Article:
To my mind, best-selling author Kavita Kane’s new novel, Sarasvati’s Gift is her most feminist one yet. Known for writing about female characters who don’t take centre stage in Indian mythology, in her latest book author Kavita Kane has found her muse in the Hindu Goddess of knowledge, art and music, Saraswati.
We sat with the author to talk about her book Sarasvati’s Gift, what it takes to write about a Goddess and much more.
From writing about lesser-known mythological women, what lead you to write about a Goddess and why Saraswati?
I had long decided that if I ever were to write about a God or Goddess, it would be Saraswati. We revere her, worship her as the Goddess of Knowledge, yet we know nothing of her or what she means and symbolises.
Sarasvati’s Gift refracts the untold story of Saraswati, a glimpse of a remarkable woman and her story obscured and buried beneath the myth, legends and plain ignorance.
Although she is married to Brahma, the creator, she is that Goddess whom we see as a singular and independent deity. And therein lies the difference between them and Shiv-Parvati and Lakshmi-Narayan. Born as the Muse of Brahma, his inspiration, vision, essence, and creativity in creation, Saraswati is more than his consort: she is a goddess yet an iconoclast, a non-conformist.
As the river goddess, she streamed like free flow of thought and wisdom, and on her shores nourished an ancient civilisation, where people lived, and literature and the arts prospered. As a goddess, and the revered river, and most importantly, as a vast flow of tradition, embracing all streams of thought – this fiercely fair and fearless Goddess is ever ready to retaliate for justice and true knowledge. She remains an enigma, symbolising holistic wisdom, which can create and recreate people and a nation.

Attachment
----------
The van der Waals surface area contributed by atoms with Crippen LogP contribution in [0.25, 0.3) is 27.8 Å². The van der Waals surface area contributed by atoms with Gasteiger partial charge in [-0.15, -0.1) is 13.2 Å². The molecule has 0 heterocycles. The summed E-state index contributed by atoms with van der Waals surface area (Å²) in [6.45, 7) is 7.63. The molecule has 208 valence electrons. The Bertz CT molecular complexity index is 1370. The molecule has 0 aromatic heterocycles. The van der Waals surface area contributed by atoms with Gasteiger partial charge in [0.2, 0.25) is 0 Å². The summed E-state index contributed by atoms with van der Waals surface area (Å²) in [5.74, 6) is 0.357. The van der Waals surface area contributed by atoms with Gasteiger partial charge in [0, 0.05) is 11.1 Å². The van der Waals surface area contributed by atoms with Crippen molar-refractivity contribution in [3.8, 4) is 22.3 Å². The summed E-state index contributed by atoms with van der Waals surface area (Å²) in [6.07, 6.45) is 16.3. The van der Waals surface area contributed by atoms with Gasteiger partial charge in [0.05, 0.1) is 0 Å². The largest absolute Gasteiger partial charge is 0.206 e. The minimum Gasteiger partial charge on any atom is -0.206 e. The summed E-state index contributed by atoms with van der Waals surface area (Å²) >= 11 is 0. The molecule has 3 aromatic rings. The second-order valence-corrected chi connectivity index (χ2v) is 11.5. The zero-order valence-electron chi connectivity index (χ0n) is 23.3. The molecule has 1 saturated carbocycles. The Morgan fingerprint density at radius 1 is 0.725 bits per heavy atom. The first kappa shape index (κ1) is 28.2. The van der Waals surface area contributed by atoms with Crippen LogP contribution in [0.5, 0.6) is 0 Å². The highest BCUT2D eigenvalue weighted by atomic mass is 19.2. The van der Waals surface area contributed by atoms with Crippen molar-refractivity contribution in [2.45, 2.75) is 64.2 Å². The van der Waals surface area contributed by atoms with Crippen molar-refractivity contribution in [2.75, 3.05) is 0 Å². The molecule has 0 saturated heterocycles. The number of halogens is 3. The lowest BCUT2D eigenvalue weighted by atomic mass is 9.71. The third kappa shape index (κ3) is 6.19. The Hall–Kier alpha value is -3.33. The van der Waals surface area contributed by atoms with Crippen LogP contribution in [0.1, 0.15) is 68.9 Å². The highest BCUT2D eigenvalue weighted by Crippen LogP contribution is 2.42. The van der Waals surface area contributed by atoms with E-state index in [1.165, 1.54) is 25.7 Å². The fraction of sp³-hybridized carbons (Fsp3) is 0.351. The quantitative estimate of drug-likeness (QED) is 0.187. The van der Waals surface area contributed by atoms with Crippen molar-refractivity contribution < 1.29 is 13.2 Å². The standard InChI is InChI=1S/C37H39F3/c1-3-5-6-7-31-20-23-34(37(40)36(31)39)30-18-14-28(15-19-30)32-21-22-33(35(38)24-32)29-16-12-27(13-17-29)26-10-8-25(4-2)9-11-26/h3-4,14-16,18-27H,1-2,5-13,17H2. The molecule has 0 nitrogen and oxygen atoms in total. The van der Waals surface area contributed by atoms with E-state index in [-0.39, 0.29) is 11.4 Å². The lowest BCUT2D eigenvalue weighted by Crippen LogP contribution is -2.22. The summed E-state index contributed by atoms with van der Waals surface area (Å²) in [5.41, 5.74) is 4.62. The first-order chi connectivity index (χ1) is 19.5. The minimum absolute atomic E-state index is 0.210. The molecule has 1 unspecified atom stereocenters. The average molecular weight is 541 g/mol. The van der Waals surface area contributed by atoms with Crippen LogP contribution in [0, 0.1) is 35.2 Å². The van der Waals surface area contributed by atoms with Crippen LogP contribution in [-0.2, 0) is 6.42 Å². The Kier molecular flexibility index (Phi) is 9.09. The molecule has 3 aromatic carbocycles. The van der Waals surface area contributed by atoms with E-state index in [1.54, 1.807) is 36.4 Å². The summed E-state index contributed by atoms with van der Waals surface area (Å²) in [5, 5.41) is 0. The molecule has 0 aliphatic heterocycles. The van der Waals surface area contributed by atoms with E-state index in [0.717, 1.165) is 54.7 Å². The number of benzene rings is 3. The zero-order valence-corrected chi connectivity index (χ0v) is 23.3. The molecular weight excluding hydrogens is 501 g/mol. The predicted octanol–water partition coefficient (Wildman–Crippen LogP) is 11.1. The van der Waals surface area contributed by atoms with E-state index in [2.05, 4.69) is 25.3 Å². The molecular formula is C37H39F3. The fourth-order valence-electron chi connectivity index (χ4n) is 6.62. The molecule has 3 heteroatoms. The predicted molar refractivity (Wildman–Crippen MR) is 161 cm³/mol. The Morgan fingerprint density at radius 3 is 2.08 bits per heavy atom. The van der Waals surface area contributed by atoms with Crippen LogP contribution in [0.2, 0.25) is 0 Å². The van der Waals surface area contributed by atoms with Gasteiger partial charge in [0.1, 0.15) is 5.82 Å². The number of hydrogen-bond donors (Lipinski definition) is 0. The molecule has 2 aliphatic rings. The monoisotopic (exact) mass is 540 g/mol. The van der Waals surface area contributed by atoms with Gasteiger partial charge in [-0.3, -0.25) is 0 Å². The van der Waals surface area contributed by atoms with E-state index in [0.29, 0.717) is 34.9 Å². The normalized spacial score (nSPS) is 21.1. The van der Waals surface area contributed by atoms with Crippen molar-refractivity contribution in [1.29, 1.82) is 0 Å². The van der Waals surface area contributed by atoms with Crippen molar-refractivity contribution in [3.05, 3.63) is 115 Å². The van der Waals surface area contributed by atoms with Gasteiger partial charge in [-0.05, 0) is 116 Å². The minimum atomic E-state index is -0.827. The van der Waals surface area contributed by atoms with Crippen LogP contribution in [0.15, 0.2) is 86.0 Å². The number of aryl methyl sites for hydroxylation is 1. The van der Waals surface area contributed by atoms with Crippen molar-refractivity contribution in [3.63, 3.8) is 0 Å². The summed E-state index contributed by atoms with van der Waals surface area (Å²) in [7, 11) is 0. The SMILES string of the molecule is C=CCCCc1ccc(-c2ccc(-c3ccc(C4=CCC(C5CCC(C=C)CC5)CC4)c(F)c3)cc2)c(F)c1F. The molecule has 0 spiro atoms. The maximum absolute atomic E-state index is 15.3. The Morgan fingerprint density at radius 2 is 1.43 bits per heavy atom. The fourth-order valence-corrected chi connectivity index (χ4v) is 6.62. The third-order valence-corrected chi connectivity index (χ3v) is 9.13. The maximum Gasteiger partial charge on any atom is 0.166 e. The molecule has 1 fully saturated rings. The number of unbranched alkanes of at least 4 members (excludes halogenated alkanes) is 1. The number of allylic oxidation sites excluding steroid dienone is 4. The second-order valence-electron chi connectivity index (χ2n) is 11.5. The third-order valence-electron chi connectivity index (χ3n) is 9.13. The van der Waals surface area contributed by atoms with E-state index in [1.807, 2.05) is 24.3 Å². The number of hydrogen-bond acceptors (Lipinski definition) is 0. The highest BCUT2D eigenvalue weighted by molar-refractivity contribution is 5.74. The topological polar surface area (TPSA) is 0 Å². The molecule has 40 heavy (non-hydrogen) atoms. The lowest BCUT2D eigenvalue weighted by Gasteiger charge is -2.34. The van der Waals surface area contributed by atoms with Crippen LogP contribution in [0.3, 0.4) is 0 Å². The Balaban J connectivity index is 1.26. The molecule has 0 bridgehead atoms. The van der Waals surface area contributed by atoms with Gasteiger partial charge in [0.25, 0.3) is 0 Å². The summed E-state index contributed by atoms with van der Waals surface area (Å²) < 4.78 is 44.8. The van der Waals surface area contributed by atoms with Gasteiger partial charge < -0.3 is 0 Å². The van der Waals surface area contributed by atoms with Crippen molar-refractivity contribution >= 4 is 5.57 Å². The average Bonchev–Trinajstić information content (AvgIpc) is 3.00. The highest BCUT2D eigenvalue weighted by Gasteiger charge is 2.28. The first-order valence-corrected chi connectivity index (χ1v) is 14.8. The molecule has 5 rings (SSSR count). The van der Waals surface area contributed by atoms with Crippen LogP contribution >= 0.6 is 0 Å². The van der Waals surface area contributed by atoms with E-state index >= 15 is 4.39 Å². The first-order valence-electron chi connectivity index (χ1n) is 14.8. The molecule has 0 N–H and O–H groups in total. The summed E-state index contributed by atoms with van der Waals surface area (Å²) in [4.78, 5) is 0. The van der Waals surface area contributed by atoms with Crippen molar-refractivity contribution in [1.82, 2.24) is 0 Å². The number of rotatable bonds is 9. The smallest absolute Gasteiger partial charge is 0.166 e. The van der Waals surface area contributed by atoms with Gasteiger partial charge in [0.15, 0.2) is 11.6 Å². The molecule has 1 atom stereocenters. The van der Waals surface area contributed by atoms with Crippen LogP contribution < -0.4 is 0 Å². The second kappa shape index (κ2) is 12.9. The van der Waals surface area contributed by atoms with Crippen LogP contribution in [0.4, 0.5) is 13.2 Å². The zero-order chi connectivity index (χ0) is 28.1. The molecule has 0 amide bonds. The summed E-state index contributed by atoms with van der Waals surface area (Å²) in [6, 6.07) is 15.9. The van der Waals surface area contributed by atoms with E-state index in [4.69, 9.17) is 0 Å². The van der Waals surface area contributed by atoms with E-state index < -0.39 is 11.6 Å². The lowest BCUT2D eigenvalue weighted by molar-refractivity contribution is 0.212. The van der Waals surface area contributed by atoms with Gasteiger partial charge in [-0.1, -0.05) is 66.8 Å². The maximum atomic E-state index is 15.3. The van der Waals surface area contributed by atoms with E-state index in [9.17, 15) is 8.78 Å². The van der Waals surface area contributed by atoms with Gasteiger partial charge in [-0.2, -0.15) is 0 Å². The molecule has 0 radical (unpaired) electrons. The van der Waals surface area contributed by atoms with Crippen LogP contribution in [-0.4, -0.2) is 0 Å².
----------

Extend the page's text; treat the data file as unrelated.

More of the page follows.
She stands unique: the intrepid, free soul she essentially is; she is clever, articulate and argumentative, recurrently confronting the authority of the male trinity of Brahma, Vishnu and Shiva. Averse to marriage and motherhood, she consciously discounted both, and while eventually conceding to marry Brahma, she refused to bear children. She reminds the Gods and the mortals that she is a woman first, not a wife, not a mother: and yet she is worshipped as the Mother Goddess, the supreme Goddess of learning.
The book is not just about this exceptional Goddess but rather about us- humans and humanity – and how we have used or misused and abused the one gift she gave us- knowledge and wisdom. She disappeared to become a ‘lost river’, but god forbid, what if she becomes a lost Goddess who abandons us, and we are lost to her? What a terrible barbaric world that would be.
How was writing about a Goddess different from writing about mythological characters? Was there ever a time that you felt daunted or overwhelmed, considering Saraswati is loved and revered in millions of homes?
Definitely difficult! But again, I have tried to show her as more than a Goddess of worship. She’s an abstract notion, almost a philosophy of thought which we need to understand to survive in a better, kinder, intelligent world.
Yes, considering the enormity of her status and the situation, I tried to demystify her and deconstructed her into a notion, a belief we need to understand.
I particularly enjoyed how you humanised the Gods and Goddesses and made them relatable. Do you think presenting them in this manner changes the way people perceive the Gods?